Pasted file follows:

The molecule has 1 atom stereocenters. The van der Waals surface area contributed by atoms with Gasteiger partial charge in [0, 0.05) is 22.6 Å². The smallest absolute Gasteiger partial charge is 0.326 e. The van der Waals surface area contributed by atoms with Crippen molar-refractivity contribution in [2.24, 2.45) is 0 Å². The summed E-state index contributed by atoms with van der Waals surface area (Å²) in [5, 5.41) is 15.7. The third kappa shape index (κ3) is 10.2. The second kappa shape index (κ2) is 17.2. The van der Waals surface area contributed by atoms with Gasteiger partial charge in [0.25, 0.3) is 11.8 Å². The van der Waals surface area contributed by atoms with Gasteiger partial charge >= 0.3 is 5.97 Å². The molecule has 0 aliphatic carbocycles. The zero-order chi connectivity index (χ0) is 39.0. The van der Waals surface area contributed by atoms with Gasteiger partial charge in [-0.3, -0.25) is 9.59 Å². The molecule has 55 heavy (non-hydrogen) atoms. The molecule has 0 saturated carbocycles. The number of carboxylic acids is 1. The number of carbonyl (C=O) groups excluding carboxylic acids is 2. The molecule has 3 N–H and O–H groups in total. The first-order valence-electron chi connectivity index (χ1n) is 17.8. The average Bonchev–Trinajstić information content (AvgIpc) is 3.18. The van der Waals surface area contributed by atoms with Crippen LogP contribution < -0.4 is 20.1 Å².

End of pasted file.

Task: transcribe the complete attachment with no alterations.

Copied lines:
The molecule has 1 atom stereocenters. The van der Waals surface area contributed by atoms with Gasteiger partial charge in [0, 0.05) is 22.6 Å². The smallest absolute Gasteiger partial charge is 0.326 e. The van der Waals surface area contributed by atoms with Crippen molar-refractivity contribution in [2.24, 2.45) is 0 Å². The summed E-state index contributed by atoms with van der Waals surface area (Å²) in [5, 5.41) is 15.7. The third kappa shape index (κ3) is 10.2. The second kappa shape index (κ2) is 17.2. The van der Waals surface area contributed by atoms with Gasteiger partial charge in [0.25, 0.3) is 11.8 Å². The van der Waals surface area contributed by atoms with Gasteiger partial charge >= 0.3 is 5.97 Å². The molecule has 0 aliphatic carbocycles. The zero-order chi connectivity index (χ0) is 39.0. The van der Waals surface area contributed by atoms with Gasteiger partial charge in [-0.3, -0.25) is 9.59 Å². The molecule has 55 heavy (non-hydrogen) atoms. The molecule has 0 saturated carbocycles. The number of carboxylic acids is 1. The number of carbonyl (C=O) groups excluding carboxylic acids is 2. The molecule has 3 N–H and O–H groups in total. The first-order valence-electron chi connectivity index (χ1n) is 17.8. The average Bonchev–Trinajstić information content (AvgIpc) is 3.18. The van der Waals surface area contributed by atoms with Crippen LogP contribution < -0.4 is 20.1 Å².